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Home Matters

Keys to staging your home for sale

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Lighter paint, some freshened art and heavy decluttering helped quickly sell this Seattle-area home (photo courtesy Molly Sandvick design.) | Zoom
When it comes to getting your house ready to sell, there's no shortage of opinions and so-called experts, but some of the best tips are the simplest ones.

Molly Sandvick, of Molly Sandvick Designs, joined the guys this week on Home Matters to talk about the most important things that help to get a prospective buyer to bite.

"The most important thing is that when the person drives up to the house it looks good," says Sandvick.

That can mean something as simple as painting the front door, edging the lawn, and filling planting beds with fresh top soil or bark. Sandvick says clean windows are especially important.

"It's amazing. I don't get my windows cleaned as often as I maybe should because it's kind of expensive. But the whole house is sunnier," says Sandvick.

While she loves to overhaul the whole house whenever possible, Sandvick says the most important room is the first room a prospective buyer sees: usually the living room or the family room.

"Right off the bat what I see is tired pillows on sofas, they're just very well loved," says Sandvick, "it's a cheap fix, and it's amazing what they do for a room."

Target and Fred Meyer, among others, both offer inexpensive pillows that can make a house pop.

Sandvick also brings in some eye catching artwork. Lighting to highlight the new pillows and the artwork is critical.

"I see a lot of really dated lamps, really out of style, with dingy dusty lampshades," she says.

Sandvick says to stay away from those old halogen lamps that stream a harsh beam straight to the ceiling.

"I cringe every time I see one," she says.

One of the biggest projects that can make a house more appealing is to re-paint inside walls. Sandvick prefers neutral colors throughout with some color accents in just a few places around the house. Since many buyers are now required to come up with more for a down payment, they don't have the extra money to paint or install new carpet when they move in and will be more attracted to a house that looks more finished.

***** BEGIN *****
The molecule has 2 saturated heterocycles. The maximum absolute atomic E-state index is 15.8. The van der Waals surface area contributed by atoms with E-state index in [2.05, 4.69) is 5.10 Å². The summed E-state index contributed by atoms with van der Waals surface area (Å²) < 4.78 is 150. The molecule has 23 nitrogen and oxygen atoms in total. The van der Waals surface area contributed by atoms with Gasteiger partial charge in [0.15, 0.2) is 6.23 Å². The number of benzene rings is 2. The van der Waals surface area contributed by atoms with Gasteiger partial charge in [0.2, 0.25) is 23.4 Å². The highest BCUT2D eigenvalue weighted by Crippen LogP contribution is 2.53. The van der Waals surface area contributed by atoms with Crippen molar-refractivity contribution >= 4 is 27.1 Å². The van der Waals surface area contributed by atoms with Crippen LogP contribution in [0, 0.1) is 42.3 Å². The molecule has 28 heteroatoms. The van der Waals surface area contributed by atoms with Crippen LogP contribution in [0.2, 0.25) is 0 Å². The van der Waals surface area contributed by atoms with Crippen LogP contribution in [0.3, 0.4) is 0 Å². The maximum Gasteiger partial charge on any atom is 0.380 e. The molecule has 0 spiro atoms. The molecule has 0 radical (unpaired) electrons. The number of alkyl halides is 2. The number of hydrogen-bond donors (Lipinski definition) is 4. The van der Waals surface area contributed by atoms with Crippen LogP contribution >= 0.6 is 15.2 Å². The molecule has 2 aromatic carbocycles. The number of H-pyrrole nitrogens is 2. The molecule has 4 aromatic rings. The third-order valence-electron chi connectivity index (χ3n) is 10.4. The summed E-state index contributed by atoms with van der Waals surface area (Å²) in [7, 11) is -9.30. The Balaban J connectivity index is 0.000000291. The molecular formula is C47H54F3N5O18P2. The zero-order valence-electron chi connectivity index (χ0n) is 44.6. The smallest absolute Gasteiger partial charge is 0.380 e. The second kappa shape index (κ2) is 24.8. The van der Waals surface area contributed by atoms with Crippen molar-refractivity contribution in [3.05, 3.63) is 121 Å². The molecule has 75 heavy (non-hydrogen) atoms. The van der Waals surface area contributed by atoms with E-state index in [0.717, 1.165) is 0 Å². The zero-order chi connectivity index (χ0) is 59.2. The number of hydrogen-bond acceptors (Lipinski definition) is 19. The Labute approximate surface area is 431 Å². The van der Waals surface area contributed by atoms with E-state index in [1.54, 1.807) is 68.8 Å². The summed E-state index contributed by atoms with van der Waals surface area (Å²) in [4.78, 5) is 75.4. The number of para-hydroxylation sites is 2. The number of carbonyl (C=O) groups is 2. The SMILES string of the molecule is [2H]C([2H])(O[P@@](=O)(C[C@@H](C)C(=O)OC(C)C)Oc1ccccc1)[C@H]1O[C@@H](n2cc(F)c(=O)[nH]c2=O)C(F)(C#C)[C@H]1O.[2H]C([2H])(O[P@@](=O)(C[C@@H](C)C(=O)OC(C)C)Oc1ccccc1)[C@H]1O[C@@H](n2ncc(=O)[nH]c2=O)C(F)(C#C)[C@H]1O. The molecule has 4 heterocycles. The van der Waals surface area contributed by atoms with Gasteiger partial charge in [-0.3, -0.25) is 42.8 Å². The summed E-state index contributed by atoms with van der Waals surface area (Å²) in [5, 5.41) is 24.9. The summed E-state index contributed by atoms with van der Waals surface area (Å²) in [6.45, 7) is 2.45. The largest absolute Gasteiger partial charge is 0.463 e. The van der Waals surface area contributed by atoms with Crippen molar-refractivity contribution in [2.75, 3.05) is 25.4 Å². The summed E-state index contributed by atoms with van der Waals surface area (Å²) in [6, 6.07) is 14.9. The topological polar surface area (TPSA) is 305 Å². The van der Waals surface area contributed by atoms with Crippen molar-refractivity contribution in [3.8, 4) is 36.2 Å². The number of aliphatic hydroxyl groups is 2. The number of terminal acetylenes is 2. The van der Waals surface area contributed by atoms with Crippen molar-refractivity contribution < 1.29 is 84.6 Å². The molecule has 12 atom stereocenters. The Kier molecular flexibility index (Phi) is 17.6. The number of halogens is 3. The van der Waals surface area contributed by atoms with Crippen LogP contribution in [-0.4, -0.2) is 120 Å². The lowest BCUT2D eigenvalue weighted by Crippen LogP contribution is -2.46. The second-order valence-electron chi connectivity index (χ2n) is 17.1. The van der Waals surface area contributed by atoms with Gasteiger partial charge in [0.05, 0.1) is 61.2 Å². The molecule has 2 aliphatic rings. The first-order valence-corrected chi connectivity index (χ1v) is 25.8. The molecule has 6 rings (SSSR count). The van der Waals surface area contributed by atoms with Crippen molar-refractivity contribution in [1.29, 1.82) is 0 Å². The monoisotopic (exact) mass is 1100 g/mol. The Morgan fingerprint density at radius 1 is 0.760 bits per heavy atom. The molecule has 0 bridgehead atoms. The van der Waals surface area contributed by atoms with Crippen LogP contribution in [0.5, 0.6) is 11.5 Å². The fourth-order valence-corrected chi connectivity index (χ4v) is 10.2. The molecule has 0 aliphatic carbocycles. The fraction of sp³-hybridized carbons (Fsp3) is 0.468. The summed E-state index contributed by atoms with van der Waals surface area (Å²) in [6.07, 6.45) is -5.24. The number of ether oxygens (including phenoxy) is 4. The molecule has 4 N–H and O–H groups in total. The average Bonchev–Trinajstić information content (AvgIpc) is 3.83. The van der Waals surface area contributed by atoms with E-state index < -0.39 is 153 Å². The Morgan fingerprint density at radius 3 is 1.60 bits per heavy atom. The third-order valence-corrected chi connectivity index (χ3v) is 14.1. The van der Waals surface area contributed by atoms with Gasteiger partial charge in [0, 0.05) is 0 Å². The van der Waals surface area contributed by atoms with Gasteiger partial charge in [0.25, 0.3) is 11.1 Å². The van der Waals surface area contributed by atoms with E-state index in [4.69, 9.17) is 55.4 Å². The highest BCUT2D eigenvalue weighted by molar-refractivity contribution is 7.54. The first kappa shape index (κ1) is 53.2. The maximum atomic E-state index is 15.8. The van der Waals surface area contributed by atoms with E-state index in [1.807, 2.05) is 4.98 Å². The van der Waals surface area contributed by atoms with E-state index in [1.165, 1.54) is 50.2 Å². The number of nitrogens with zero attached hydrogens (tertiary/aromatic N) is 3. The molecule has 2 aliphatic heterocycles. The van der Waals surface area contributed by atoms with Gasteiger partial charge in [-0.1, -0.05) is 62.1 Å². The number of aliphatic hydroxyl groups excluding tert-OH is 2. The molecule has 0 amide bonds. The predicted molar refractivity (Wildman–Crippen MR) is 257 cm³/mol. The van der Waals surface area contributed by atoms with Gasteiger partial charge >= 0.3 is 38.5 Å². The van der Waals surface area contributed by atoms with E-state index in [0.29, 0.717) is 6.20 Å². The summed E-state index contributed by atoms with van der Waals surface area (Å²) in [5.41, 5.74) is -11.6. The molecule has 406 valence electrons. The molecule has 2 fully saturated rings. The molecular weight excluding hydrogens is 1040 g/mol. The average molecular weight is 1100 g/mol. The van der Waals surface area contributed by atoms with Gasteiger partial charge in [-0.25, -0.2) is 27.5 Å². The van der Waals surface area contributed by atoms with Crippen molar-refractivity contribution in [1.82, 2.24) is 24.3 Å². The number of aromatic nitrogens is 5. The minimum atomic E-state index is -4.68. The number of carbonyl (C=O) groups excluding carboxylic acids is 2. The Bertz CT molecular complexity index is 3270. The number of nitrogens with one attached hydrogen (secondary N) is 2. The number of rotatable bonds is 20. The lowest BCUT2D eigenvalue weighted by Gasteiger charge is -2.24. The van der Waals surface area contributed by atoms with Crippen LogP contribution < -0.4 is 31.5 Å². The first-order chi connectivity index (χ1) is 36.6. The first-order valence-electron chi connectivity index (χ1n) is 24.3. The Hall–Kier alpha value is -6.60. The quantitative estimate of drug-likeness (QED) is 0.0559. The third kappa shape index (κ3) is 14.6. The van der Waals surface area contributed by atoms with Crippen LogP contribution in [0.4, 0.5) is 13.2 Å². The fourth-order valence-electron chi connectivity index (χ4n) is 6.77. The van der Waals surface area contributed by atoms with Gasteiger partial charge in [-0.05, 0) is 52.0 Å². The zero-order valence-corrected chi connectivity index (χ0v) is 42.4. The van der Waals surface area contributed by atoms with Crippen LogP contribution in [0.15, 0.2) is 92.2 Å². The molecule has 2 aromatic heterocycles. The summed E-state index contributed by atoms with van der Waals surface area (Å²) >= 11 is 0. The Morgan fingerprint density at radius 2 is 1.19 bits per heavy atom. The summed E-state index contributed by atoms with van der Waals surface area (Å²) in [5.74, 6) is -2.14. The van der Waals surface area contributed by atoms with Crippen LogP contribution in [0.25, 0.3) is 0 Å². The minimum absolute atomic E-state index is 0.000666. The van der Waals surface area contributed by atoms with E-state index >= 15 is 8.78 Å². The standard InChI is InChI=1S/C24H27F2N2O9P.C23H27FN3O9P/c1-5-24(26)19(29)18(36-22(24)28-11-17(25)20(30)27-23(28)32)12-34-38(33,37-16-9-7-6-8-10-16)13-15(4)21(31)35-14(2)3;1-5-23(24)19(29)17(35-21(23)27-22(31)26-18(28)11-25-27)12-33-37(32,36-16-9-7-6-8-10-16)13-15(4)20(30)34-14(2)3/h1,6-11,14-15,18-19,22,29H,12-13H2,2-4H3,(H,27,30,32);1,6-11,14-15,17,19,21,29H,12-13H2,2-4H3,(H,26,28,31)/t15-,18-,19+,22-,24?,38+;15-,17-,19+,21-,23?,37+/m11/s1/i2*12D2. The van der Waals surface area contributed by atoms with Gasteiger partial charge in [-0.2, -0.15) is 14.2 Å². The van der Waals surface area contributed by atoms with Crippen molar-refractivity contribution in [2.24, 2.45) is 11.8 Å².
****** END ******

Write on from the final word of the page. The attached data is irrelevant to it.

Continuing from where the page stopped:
Aside from the entry rooms, Sandvick says the kitchen is the most important area for improvements.

"We always say the kitchen sells the home," she says.

You don't have to rip out all the counters and cabinets and install new appliances (although it can make a huge difference). Something as simple as new hardware on the cabinets can make a significant difference. As for color, Sandvick says gold is out, brushed nickel and oil-rubbed bronze is in, as are lighter colors for cabinets themselves, instead of the traditional Northwest earth tones.

The master bathroom, which is often dark and cluttered, is also important for homeowners who are looking to sell.

"The master bathroom needs to feel very light and airy and clean," says Sandvick. "Anytime you can, lighten up the paint. And I take absolutely everything off the counter tops and the tub and replace it with new soap pumps."

Like buying new pillows in the living room, Sandvick suggests investing in fresh, fluffy new towels and a rug to make the visitors in bathroom "feel like they're in a hotel."

"Suddenly people don't notice the old tub," she says.

It can all seem daunting, but Sandvick insists much of it is easy and relatively inexpensive and can go a long way to helping get way more out of your house when you finally sell.


Listen to the full conversation on Home Matters:

Josh Kerns, MyNorthwest.com
Josh Kerns is an award winning reporter/anchor and host of KIRO Radio's Seattle Sounds (Sunday afternoons 5-6p) and a digital content producer for MyNorthwest.com.
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